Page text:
Brownback expected to outline plan for closing budget gaps

Thursday night speech - too late to make the Friday papers in depth, and then the weekend and everyone forgets. This isn't rocket science. A state has very limited responsibilities. They can talk all they want about limited government, but at the state level there really isn't much in the first place. Run a public education system, get basic services to the poor and mentally ill, build and maintain stuff, mostly roads, and exercise policing powers. You have state employees and agencies to carry out these functions. The budget is mostly education, Medicaid and infrastructure. All that any governor can do is either fund these adequately with a reasonable taxing system, or under fund them and claim it's limited government. In Brownback's brain what he really means is No Government. He's shirking his basic responsibilities.

January 15, 2015 at 11:29 a.m. ( | suggest removal )

K-12 efficiency panel issues final report, recommends regular audits on 'best practices'

That's it? Food service and supplies? Does Dave and the legislature have better things to do than debate how best to provide bosco sticks and whether to shop at Staples or OfficeMax? Western Civilization does not rest upon a local principal's decision to buy from his Main Street store or keep Dorothy employed in the lunchroom.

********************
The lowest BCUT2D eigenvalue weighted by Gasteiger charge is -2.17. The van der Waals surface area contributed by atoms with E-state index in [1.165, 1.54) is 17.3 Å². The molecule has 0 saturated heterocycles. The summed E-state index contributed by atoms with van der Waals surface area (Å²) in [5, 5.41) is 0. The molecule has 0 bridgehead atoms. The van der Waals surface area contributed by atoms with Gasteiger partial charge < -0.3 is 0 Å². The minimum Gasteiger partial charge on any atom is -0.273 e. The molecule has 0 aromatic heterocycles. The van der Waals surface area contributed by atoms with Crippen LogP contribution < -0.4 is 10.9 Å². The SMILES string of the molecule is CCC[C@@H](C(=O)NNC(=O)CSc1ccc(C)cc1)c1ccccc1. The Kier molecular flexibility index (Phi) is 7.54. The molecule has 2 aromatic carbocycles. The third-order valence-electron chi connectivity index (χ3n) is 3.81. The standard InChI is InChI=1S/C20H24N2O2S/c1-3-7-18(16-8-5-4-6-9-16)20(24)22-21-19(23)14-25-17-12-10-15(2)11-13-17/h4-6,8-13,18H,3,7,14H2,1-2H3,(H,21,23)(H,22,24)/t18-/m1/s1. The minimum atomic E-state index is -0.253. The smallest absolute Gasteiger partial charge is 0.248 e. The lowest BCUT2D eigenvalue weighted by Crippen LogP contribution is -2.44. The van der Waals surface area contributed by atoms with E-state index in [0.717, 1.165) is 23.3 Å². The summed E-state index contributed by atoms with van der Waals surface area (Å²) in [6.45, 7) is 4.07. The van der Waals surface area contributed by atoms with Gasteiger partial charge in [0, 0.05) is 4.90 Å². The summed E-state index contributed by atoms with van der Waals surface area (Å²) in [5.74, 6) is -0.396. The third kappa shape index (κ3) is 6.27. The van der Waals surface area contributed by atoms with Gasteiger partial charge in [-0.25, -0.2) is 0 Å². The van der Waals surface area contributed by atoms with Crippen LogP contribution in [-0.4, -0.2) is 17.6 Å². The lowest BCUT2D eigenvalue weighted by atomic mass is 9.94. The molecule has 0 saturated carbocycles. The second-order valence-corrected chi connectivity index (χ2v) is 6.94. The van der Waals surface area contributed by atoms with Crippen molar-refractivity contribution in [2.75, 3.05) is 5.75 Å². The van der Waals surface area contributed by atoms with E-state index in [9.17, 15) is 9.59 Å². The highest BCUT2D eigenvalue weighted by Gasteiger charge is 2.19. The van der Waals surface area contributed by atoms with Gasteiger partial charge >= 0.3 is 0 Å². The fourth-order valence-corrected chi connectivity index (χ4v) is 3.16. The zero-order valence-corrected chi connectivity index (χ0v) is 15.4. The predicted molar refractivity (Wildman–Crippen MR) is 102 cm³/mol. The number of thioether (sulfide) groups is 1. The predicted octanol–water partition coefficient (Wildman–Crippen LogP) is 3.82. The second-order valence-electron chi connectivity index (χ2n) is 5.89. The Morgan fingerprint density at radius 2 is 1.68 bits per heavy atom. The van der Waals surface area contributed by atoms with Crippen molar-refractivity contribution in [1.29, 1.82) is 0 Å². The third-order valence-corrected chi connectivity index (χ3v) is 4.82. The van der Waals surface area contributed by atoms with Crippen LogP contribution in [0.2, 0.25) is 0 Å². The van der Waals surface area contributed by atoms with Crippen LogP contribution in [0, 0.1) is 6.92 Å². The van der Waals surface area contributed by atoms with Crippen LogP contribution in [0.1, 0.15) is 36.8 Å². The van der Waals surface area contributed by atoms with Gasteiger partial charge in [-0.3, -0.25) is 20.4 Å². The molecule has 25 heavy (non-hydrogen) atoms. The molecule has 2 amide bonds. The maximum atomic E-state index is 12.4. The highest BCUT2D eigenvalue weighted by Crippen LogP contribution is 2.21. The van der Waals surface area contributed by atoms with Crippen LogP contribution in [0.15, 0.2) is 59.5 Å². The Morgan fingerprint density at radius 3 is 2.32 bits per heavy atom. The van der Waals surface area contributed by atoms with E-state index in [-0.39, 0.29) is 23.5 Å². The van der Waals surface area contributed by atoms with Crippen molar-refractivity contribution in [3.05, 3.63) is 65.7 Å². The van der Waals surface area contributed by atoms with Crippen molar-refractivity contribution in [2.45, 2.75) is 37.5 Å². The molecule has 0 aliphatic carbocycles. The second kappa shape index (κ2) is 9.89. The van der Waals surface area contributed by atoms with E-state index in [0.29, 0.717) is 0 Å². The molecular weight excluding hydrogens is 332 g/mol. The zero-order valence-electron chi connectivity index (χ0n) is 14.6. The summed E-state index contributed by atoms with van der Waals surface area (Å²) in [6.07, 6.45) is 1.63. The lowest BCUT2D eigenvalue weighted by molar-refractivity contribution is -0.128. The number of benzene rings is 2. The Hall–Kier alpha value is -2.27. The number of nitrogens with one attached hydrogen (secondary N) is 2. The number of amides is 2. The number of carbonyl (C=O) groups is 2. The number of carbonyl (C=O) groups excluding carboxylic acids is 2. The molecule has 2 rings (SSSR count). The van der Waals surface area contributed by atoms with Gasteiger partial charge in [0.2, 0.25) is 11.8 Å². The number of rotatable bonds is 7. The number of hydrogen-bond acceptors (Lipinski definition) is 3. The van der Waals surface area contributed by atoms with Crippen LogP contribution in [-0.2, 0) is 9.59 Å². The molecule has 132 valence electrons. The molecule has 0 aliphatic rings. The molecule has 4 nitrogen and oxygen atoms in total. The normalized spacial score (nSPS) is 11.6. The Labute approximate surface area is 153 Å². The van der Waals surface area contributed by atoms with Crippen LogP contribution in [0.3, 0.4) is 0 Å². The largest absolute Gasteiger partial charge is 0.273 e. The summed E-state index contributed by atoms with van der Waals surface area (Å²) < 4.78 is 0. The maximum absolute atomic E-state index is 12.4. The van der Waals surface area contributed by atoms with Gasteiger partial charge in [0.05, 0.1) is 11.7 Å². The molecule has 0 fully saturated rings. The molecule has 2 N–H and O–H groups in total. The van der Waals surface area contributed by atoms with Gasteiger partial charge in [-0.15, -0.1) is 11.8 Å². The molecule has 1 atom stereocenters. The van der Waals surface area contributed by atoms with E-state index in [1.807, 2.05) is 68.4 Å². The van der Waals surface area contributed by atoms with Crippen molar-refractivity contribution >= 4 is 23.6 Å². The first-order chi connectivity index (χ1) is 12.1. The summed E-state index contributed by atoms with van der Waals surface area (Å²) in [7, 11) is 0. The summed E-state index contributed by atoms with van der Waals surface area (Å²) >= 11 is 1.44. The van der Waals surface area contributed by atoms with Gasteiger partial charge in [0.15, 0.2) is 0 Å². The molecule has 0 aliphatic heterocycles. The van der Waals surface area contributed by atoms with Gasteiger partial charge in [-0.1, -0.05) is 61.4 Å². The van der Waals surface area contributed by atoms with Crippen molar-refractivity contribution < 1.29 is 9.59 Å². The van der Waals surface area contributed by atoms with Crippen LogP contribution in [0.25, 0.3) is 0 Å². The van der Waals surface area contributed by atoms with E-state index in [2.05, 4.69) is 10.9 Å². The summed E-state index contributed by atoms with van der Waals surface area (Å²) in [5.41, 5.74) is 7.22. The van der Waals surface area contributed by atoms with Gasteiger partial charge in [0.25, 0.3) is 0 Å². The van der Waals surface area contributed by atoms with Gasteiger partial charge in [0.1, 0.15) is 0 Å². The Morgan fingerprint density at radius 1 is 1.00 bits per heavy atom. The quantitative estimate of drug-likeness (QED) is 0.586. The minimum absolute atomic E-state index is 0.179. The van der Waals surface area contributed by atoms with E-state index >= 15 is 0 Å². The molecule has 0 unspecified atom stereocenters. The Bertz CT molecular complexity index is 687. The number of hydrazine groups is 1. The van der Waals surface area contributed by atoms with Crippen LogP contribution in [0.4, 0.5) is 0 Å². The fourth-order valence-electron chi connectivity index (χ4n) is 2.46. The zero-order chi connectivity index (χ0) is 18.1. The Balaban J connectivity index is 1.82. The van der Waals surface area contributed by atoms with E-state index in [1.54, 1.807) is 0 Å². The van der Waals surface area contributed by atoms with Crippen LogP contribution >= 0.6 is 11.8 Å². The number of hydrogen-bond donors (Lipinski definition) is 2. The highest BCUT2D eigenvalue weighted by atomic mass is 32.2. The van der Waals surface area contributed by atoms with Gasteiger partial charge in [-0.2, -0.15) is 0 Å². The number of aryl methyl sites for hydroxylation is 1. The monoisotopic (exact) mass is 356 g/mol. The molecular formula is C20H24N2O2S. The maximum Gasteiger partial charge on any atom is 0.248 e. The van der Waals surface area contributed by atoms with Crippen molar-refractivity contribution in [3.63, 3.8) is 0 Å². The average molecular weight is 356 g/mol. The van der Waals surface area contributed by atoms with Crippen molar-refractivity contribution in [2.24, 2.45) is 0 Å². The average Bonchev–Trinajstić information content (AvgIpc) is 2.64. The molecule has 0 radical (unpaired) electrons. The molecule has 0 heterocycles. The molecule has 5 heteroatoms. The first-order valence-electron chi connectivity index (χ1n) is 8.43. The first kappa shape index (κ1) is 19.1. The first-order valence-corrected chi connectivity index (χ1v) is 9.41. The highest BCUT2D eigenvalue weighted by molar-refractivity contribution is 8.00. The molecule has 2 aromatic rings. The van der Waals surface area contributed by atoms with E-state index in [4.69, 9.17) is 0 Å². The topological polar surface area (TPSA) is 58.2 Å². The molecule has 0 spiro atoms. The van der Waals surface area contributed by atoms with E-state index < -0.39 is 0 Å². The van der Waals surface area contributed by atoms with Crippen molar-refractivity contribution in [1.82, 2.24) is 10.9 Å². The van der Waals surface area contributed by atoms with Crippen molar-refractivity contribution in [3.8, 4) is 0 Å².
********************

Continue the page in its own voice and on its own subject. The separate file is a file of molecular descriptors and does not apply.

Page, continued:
January 7, 2015 at 8:27 a.m. ( | suggest removal )

Kansas school finance ruling could pave way to overhaul formula

Rick is a smart guy. Smarter than the combined legislature. He should know that giving the legislature the opportunity to change the formula simply gives them the opportunity to hide the money. Until the governor and the legislature acknowledge that the primary function of a state is to provide a public education essentially equal in its resources to all its children such that the need for private education is rare and used by those for reasons other than the quality of the education.

January 2, 2015 at 9:22 a.m. ( | suggest removal )